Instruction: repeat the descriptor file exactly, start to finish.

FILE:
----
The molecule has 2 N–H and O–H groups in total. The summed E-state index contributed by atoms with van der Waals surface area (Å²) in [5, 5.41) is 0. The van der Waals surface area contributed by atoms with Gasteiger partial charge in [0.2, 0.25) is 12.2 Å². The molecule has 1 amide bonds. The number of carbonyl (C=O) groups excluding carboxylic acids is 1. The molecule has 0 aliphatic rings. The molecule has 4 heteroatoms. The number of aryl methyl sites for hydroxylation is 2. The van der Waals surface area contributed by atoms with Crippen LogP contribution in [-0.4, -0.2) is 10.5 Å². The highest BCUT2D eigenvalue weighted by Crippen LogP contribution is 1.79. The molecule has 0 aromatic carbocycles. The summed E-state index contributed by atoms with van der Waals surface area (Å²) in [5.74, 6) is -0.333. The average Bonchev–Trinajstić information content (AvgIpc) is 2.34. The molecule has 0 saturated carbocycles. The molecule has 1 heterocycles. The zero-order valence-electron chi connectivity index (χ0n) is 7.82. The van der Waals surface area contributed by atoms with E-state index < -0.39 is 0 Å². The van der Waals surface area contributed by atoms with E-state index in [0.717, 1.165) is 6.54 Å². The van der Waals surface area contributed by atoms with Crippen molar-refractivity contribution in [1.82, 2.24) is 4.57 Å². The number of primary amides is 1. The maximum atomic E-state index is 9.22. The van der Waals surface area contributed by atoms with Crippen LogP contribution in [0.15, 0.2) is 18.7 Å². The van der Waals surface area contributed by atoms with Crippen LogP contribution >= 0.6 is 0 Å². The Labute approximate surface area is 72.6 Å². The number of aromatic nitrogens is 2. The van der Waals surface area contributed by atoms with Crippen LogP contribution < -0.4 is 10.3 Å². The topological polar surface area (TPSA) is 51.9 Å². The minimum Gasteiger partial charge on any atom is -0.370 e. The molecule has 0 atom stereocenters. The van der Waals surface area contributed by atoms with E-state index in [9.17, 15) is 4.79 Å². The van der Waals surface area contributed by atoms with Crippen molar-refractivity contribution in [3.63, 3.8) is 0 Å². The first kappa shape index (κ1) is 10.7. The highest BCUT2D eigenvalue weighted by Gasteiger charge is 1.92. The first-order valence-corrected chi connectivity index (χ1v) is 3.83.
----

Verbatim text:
The molecule has 2 N–H and O–H groups in total. The summed E-state index contributed by atoms with van der Waals surface area (Å²) in [5, 5.41) is 0. The van der Waals surface area contributed by atoms with Gasteiger partial charge in [0.2, 0.25) is 12.2 Å². The molecule has 1 amide bonds. The number of carbonyl (C=O) groups excluding carboxylic acids is 1. The molecule has 0 aliphatic rings. The molecule has 4 heteroatoms. The number of aryl methyl sites for hydroxylation is 2. The van der Waals surface area contributed by atoms with Crippen LogP contribution in [-0.4, -0.2) is 10.5 Å². The highest BCUT2D eigenvalue weighted by Crippen LogP contribution is 1.79. The molecule has 0 aromatic carbocycles. The summed E-state index contributed by atoms with van der Waals surface area (Å²) in [5.74, 6) is -0.333. The average Bonchev–Trinajstić information content (AvgIpc) is 2.34. The molecule has 0 saturated carbocycles. The molecule has 1 heterocycles. The zero-order valence-electron chi connectivity index (χ0n) is 7.82. The van der Waals surface area contributed by atoms with E-state index < -0.39 is 0 Å². The van der Waals surface area contributed by atoms with E-state index in [0.717, 1.165) is 6.54 Å². The van der Waals surface area contributed by atoms with Crippen molar-refractivity contribution in [1.82, 2.24) is 4.57 Å². The number of primary amides is 1. The maximum atomic E-state index is 9.22. The van der Waals surface area contributed by atoms with Crippen LogP contribution in [0.15, 0.2) is 18.7 Å². The van der Waals surface area contributed by atoms with Crippen LogP contribution >= 0.6 is 0 Å². The Labute approximate surface area is 72.6 Å². The number of aromatic nitrogens is 2. The van der Waals surface area contributed by atoms with Crippen LogP contribution < -0.4 is 10.3 Å². The topological polar surface area (TPSA) is 51.9 Å². The minimum Gasteiger partial charge on any atom is -0.370 e. The molecule has 0 atom stereocenters. The van der Waals surface area contributed by atoms with E-state index in [9.17, 15) is 4.79 Å². The van der Waals surface area contributed by atoms with Crippen molar-refractivity contribution in [3.63, 3.8) is 0 Å². The first kappa shape index (κ1) is 10.7. The highest BCUT2D eigenvalue weighted by Gasteiger charge is 1.92. The first-order valence-corrected chi connectivity index (χ1v) is 3.83.